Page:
The Paducah flood wall along the Ohio and Kentucky rivers protects the town when those waters rise. But the wall is an ugly 15 foot high ribbon of concrete that completely blocks the town's view of the river. In the 1990s Paducah finally got tired of looking at a concrete slab. The city commissioned artist Robert Dafford to paint murals on the flood wall depicting the history of the Paducah area. Now the flood wall is a mile-long work of art. I took a few pictures, but I also found a YouTube video taken with a drone which gives an overall view of the wall and its murals.
The flood wall murals not only gave the citizens of Paducah public art for all to enjoy, but the murals also became a tourist attraction, bringing visitors into the city. Ugly concrete to art. A city eyesore to a tourist attraction. Lemons to lemonade.
Quilts, Quilts, Quilts
There are a number of small museums in Paducah, but there is also one of major importance, The National Quilt Museum. Quilts? Really? Yeah. Really.
Let me assure you. These are not your grandmother's quilts. These quilts are works of art. I was astonished by the first quilt I saw and spent almost 10 minutes talking about it with a docent, learning exactly what makes a quilt a quilt.
A quilt is made up of three layers, the backing, a middle layer of batting, and the top layer or face. The design of most quilts is made up of discrete pieces of cloth sewn together with incredibly precise stitches, although some quilts have a face of a single piece of material. Those quilts depend on the stitching alone for their design.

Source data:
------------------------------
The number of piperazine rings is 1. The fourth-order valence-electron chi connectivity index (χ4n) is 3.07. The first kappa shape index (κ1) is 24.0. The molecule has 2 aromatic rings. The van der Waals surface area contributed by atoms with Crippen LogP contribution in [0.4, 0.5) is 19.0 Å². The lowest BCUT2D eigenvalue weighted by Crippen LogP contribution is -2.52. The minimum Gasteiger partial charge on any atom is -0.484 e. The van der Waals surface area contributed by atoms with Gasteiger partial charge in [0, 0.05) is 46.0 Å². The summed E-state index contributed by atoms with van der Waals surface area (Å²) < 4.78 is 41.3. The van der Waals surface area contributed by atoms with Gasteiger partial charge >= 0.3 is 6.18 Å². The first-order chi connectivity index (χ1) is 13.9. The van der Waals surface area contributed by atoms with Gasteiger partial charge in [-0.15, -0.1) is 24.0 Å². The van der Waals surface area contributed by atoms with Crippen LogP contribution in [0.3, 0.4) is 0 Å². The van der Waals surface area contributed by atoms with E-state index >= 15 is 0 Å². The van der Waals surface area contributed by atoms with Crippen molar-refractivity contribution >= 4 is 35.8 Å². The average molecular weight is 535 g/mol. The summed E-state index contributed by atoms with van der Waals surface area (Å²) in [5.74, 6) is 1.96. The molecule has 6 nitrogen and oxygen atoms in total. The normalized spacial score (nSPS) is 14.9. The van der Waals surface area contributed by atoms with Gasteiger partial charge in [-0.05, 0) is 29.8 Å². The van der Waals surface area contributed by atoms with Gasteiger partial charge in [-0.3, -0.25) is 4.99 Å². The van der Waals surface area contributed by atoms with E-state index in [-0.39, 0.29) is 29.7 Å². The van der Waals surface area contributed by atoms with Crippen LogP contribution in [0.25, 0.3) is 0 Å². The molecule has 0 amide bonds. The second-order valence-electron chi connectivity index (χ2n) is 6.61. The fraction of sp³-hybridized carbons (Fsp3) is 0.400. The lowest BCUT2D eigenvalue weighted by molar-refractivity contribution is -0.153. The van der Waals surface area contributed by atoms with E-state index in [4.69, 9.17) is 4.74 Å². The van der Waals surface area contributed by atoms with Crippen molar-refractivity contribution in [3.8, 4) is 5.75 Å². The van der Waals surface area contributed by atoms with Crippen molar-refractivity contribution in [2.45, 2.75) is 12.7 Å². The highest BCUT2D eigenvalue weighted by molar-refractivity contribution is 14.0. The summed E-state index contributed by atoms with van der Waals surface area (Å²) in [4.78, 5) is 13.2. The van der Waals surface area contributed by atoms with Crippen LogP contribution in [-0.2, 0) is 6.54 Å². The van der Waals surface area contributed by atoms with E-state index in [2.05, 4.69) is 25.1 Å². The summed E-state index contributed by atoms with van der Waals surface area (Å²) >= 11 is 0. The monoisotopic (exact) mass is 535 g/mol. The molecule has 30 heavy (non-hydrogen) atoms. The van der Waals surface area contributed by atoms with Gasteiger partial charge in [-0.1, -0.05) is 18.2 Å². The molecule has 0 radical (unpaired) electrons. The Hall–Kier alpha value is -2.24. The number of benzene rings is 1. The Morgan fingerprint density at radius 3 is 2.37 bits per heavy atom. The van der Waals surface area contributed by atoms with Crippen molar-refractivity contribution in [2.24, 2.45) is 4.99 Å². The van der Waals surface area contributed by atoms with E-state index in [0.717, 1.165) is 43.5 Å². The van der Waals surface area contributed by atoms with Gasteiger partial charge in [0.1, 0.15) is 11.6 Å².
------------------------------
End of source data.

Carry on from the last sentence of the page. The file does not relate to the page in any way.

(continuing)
Look at the two photos below. These are not Van Gogh's Self-Portrait with Straw Hat and Vermeer's Girl with a Pearl Earring. These are quilts. Quilts made of an incredible number of seemingly random bits of cloth painstakingly sewn together with fine tiny stitches. Click on a photo to see the phenomenal detail of the quilt.
Not all the quilts in the museum were like this. These happened to be in an exhibit of a particular quilting artist whose work totally fascinated me. There were many more traditional looking quilts on display as well. If you like art and appreciate fine craftsmanship, this is a great stop.
As a matter of fact, if you find yourself in Western Kentucky, Paducah is a great stop. Our next time through we will plan to spend more time in this interesting little town. For now, our next stop is Carlyle Lake in Illinois where we will spend a few days before crossing the river into Missouri.
Our First St. Louis Stop
Carlyle Lake is a Corps of Engineers campground on the Illinois side of the Mississippi, just about 35 miles from St. Louis. We like public (federal, state, etc.) campgrounds. They "tune in" to nature and the campsites are generally wooded and private. Their major negative is a two-week limit for a stay. So we end up being local nomads, for want of a better term, moving from campground to campground while visiting St. Louis. Carlyle Lake, not really close to the kids, is our first stop on this trip.